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A shifting world order necessitates change in UK foreign policy

18 December 2018

Major shifts in the world order have widespread implications for the UK's security, prosperity and global influence, says Lords report published today.


Following a year-long inquiry the House of  Lords International Relations Committee today publishes a report on new conditions now fundamentally changing international relations, and their implications for UK foreign policy.

Chairman's comments

Commenting on the report, the Chairman of the Committee, Lord Howell of Guildford said:

"International affairs are in a state of upheaval and the re-shaping and conduct of British foreign policy must respond. After a year of taking evidence from our expert witnesses we conclude that, while welcoming existing efforts to adapt, a new strategic approach and vision are both needed, led from the centre of government.

"The most powerful common influence, fuelling much of this worldwide change, is the ongoing revolution in communications technology, connecting and empowering peoples, interest, causes and groups on a scale never before known.

"To address this new world, and enhance the UK'S influence, a more agile, active and flexible approach to foreign policy must now be developed. We hope that the Government listend to our concerns and that this report forms part of a constructive debate about which new paths the UK should take."

Conclusions and recommendations 

Major shifts in the global order to which British foreign policy and diplomacy must now respond to include:

  • Alterations in the UK'S 'bedrock' relationship with the US–The US Administration has taken a number of decisions on high-profile foreign policy issues, such as the Iran nuclear deal and trade policy, which undermine the UK's interests. The UK has struggled to influence the US, and will need to place less reliance on reaching a common US/UK approach to major foreign policy challenges. 
  • The expansion of China's power and influence across the world. Relationships with China–The UK should work closely with China to address global challenges, while ensuring this is consistent with international humanitarian law.
  • The need to defend and repair the rules-based international order–The UK should be a vocal champion of key institutions particularly the UN, the WTO and NATO, in the face of challenges from countries including Russia and the US. Maintaining the rules-based international order should be a central theme of UK foreign policy, as well as engaging closely with newly established networks and institutions, particularly those set up by China.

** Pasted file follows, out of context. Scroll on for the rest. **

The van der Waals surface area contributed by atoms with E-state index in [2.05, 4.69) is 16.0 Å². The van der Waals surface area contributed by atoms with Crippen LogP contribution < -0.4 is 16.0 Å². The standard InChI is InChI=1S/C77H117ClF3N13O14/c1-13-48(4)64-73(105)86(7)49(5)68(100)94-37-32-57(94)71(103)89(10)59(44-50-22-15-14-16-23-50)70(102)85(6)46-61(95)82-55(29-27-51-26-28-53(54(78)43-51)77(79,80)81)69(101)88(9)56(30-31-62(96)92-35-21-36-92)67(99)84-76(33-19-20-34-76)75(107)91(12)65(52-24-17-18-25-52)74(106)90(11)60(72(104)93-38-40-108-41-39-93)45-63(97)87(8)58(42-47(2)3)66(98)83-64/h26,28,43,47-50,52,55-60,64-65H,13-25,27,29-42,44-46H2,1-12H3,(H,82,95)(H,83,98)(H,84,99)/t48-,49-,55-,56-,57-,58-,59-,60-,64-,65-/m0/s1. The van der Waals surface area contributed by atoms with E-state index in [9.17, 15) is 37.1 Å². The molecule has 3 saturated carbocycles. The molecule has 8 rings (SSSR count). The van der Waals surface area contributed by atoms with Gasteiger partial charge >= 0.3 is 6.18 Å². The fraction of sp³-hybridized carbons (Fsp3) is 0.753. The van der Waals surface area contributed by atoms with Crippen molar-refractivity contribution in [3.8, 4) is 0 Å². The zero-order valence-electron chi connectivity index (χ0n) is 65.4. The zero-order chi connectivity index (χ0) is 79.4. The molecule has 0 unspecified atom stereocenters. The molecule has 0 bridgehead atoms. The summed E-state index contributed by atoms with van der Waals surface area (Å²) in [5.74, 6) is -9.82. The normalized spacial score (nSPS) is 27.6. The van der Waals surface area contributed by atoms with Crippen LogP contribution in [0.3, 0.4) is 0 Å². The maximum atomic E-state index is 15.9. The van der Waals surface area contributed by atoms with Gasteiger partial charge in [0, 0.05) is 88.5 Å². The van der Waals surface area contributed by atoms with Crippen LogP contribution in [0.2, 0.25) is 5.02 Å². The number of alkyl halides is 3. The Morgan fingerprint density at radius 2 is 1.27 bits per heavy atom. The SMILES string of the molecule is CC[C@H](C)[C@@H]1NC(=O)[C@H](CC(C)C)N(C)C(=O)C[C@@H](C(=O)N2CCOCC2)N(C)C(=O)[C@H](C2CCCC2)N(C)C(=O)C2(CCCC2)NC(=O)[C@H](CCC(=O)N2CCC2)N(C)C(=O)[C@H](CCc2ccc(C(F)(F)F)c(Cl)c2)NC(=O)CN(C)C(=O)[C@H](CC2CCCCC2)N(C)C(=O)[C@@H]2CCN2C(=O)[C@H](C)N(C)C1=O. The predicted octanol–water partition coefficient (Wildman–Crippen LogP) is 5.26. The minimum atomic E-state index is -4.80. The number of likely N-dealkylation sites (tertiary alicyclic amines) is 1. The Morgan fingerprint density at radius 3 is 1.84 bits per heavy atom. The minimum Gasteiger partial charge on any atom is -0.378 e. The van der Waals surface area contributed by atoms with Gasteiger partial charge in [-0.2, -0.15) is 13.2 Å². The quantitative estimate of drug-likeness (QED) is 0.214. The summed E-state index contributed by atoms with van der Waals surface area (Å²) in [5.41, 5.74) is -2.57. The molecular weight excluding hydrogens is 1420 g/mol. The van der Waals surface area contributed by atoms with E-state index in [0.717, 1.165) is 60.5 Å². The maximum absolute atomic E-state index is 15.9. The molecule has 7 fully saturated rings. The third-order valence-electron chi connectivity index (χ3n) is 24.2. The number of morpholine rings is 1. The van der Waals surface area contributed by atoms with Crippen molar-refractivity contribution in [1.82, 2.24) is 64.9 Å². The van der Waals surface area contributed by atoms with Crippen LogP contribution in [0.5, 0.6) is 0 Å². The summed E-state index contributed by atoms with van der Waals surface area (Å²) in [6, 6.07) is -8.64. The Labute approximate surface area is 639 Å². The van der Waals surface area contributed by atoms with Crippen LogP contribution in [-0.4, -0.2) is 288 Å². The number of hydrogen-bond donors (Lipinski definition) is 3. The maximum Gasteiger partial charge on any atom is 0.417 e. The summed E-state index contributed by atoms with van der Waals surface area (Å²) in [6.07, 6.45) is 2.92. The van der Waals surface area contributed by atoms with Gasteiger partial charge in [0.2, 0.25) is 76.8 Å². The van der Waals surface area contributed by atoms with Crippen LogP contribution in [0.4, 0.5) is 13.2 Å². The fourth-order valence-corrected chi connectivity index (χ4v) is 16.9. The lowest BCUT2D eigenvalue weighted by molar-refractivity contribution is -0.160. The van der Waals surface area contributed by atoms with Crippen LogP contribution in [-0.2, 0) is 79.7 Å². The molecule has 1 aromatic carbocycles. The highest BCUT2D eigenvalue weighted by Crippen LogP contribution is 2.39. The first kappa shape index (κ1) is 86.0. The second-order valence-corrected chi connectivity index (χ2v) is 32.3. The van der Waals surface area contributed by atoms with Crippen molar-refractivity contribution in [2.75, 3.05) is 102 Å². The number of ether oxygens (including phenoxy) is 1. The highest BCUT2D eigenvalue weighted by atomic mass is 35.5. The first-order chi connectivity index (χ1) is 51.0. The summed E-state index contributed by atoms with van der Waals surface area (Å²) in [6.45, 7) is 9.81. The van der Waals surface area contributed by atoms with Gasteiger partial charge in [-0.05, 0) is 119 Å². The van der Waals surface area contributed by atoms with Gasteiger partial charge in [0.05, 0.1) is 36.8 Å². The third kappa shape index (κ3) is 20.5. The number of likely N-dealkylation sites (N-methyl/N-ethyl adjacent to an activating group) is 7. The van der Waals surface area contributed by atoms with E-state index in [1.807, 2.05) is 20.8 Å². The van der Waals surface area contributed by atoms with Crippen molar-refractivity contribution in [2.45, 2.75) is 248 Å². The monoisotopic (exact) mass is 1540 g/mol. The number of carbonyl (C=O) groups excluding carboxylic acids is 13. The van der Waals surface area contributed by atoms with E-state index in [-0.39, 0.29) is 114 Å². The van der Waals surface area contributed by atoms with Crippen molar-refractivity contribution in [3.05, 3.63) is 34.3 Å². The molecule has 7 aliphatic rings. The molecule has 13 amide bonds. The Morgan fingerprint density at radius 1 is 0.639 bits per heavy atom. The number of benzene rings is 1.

• New policies and initiatives to handle cyber security, cyber warfare and new types of aggression. New technologies mean that significant harm can be done to a nation without the use of traditional weaponry. Cyber warfare is an increasingly significant global challenge, and one in which the UK can be a strong player. The Committee recommends the designation of a Minister with responsibility for cyber issues across Whitehall. 
  • A revised policy to meet Russia's constant provocations, but also maintain dialogue and cooperation on certain fronts. In the face of provocations, the UK must remain open to dialogue while and seeking to counter and deter its hostile activities.
  • Strengthen and deploy more effectively Britain's considerable soft power assets, woven together with a high efficiency hard power capability.
  • Expand new 'deep and special' links with a fast-changing and challenged European neighbourhood.
  • Stronger engagement with networks in Asia, Africa and Latin America, and in particular with the modern and evolving Commonwealth network. 
  • Invest more in Britain's diplomatic capacities by re-balancing current resource patterns and ensuring much close coordination between the internationally focussed departments.
  • Develop and communicate a strong narrative on foreign policy and on national purpose and direction. The Government should engage with the public on the demands and parameters of UK foreign policy. The National Security Council should add to its tasks the co-ordination of the Government on this domestic narrative.

Further information

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